Over the past year I’ve taught multiple workshops on “CBT for Depression in the Military” to both uniformed and civilian providers, and one of the things I’ve noticed is that participants are often unfamiliar with the general structure of cognitive behavioral therapy (CBT) sessions. One of the 10 basic principles of CBT is that “cognitive behavior therapy sessions are structured” (Beck, 2011). Following a set session structure, regardless of the presenting problem, helps maximize efficient use of time during therapy, and it also helps make the therapy process clearer for patients. I believe that this general session structure can be thought of as one of the hallmarks of CBT, so I wanted to briefly review the basic elements of a CBT session.
The components of a typical CBT session include:
Periodic summaries also occur throughout the session. These summaries communicate empathy and prompt collaboration between the therapist and the patient by ensuring that they both have a mutual understanding of what is being discussed.
A Brief Mood Check occurs at the beginning of each session and is an opportunity for the therapist to check on how the patient’s mood has been since the last session. This process helps both therapists and patients keep track of patient progress over time. Standardized self-report inventories, such as the PHQ-9 or GAD-7, are often used to assess a patient’s mood.
The Bridge from the Previous Session is a brief summary of the most important issues addressed during the previous session. Its purpose is to help patients remember what was important in the previous session, and it helps ensure that the therapist and the patient are on the same page.
When Setting an Agenda, the therapist and patient collaboratively identify and prioritize a short list of topics to be discussed during that particular therapy session. It’s important to be realistic about what can be accomplished (I recommend no more than 2-3 agenda items for a 45-50 minute session) and to keep treatment goals in mind when setting an agenda. While the process of setting an agenda at the beginning of a session may feel unfamiliar to novice CBT therapists, not setting an agenda can “deprive the patient of the opportunity to think through what is the most important to them to spend time on in session” (Beck, 2007).
A Review of Homework is a critical part of a CBT therapy session – if therapists don’t review assigned homework, they’re sending a message that homework isn’t important (which often leads patients to stop doing homework). It’s also important to remember to review the homework assignment with the patient in detail, not just acknowledge that it was completed.
The Discussion of Agenda Items is the really the principal activity that occurs in a CBT session (the “heart” of the session). Agenda items are generally discussed in the order that was developed while setting the agenda. During this part of the session, therapists utilize cognitive and behavioral techniques to teach patients new skills. As noted above, Periodic Summaries generally occur throughout the session, frequently when the discussion of an agenda item has been completed. These brief summaries help provide a clear understanding of what’s been discussed. They can also be a useful time management tool, slowing down the pacing of the session and allowing time for reflection.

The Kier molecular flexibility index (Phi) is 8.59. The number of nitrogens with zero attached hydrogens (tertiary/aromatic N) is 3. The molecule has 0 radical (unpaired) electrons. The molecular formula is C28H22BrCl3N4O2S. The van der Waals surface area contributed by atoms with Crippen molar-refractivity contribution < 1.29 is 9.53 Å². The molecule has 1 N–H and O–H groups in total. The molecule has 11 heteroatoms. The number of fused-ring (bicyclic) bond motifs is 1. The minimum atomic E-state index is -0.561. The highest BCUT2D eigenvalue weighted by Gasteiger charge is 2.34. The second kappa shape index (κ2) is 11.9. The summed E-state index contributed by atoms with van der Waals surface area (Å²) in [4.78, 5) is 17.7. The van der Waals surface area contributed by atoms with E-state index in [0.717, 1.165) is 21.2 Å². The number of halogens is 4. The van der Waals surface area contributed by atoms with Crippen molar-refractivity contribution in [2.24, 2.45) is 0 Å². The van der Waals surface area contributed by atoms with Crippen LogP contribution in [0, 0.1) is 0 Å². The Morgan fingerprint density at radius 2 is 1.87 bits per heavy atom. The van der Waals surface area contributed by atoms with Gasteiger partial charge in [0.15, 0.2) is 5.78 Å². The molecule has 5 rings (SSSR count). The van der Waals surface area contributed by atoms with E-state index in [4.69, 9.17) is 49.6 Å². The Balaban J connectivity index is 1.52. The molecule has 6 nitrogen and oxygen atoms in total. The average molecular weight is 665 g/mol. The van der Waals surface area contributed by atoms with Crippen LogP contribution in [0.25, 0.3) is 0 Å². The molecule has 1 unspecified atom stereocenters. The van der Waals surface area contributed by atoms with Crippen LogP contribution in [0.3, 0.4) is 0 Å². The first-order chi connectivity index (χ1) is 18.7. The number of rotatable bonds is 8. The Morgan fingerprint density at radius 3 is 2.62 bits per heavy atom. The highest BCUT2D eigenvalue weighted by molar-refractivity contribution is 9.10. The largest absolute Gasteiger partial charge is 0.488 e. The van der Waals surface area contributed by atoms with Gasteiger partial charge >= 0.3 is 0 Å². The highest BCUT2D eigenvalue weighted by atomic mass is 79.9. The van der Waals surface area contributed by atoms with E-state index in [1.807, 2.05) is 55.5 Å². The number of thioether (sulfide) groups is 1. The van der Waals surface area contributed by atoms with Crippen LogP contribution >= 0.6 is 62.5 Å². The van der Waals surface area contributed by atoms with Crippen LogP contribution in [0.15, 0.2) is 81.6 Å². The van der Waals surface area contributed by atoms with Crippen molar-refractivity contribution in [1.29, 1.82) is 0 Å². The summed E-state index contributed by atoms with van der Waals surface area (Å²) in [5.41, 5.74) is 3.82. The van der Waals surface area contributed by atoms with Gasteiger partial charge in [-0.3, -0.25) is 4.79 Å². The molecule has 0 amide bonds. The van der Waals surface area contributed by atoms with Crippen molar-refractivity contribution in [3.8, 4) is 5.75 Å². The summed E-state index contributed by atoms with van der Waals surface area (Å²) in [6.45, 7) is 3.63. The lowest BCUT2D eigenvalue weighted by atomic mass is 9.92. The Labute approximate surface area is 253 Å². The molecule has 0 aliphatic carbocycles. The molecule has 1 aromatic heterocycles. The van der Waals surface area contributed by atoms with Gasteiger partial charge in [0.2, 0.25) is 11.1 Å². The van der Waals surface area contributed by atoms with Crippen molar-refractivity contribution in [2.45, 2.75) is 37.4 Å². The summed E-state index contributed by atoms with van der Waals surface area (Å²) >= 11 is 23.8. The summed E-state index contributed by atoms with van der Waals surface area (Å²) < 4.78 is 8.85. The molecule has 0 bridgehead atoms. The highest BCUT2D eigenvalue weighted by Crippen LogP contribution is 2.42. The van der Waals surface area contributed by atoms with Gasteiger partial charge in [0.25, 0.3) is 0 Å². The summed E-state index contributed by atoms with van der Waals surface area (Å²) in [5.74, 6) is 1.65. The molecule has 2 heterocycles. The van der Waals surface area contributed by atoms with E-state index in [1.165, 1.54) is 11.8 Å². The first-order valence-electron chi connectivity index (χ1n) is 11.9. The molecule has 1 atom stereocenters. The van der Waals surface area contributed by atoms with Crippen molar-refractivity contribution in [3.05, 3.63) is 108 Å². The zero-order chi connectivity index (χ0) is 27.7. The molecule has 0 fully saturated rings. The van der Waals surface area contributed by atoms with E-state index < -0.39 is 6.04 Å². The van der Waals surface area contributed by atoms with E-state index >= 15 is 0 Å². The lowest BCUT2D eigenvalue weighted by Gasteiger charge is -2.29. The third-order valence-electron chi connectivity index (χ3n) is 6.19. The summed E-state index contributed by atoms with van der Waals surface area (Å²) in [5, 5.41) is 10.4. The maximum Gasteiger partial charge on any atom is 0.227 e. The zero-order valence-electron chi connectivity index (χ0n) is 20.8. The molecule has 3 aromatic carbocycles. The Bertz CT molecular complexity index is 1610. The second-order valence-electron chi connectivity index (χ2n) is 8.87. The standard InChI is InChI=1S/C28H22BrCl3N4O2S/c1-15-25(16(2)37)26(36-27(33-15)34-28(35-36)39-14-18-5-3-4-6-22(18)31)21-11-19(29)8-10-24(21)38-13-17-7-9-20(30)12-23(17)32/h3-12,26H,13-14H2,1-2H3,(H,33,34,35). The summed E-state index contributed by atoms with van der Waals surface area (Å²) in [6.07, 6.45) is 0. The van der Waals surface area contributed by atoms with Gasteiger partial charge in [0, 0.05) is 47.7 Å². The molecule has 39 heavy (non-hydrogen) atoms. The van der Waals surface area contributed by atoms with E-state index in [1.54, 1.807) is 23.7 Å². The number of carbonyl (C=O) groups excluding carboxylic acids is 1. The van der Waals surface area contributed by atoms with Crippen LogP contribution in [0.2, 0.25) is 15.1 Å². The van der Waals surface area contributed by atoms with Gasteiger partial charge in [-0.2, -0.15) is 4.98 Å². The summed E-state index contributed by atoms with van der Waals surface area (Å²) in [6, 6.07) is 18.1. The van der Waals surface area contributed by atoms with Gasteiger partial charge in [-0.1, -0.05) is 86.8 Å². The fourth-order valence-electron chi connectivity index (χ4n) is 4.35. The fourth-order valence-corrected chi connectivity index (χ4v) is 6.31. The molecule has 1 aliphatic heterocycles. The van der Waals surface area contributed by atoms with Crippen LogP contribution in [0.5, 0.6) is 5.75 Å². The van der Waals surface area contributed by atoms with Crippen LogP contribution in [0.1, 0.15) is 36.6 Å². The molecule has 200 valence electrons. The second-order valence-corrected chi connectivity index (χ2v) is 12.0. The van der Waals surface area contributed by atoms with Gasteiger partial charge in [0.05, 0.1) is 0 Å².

Assigning Homework is a primary component of CBT, as homework provides opportunities for patients to practice CBT skills in their everyday lives. In essence, homework is an opportunity for patients to consolidate learning. Homework assignments should be tailored to the individual patient and should grow out of the topics discussed during the session.
A Final Summary generally concludes the session. The goal of the final summary is to focus the patient’s attention on the most important aspects of the discussion. In addition, the therapist should ask for feedback about the session.
Beck, J.S. (2007, March 8). Setting the agenda in session. [Blog post]. Retrieved from http://www.beckinstituteblog.org/2007/03/setting-the-agenda-in-session-j...
Beck, J.S. (2011). Cognitive behavior therapy: Basics and beyond (2nd ed.). NY: Guilford Press.
Wenzel, A., Brown, G.K., & Karlin, B.E. (2011). Cognitive behavioral therapy for depression in veterans and military servicemembers: Therapist manual. Washington, DC: U.S. Department of Veterans Affairs.
Marjorie Weinstock, Ph.D., is the Lead, Military Families & CBT for Depression at the Center for Deployment Psychology (CDP) at the Uniformed Services University of the Health Sciences in Bethesda, Maryland. She joined the CDP in 2009 as a deployment behavioral health psychologist at the Naval Medical Center San Diego. Prior to joining the CDP, Dr. Weinstock spent three years working for the Navy’s Fleet & Family Support Program, where she provided counseling services to military members and their families.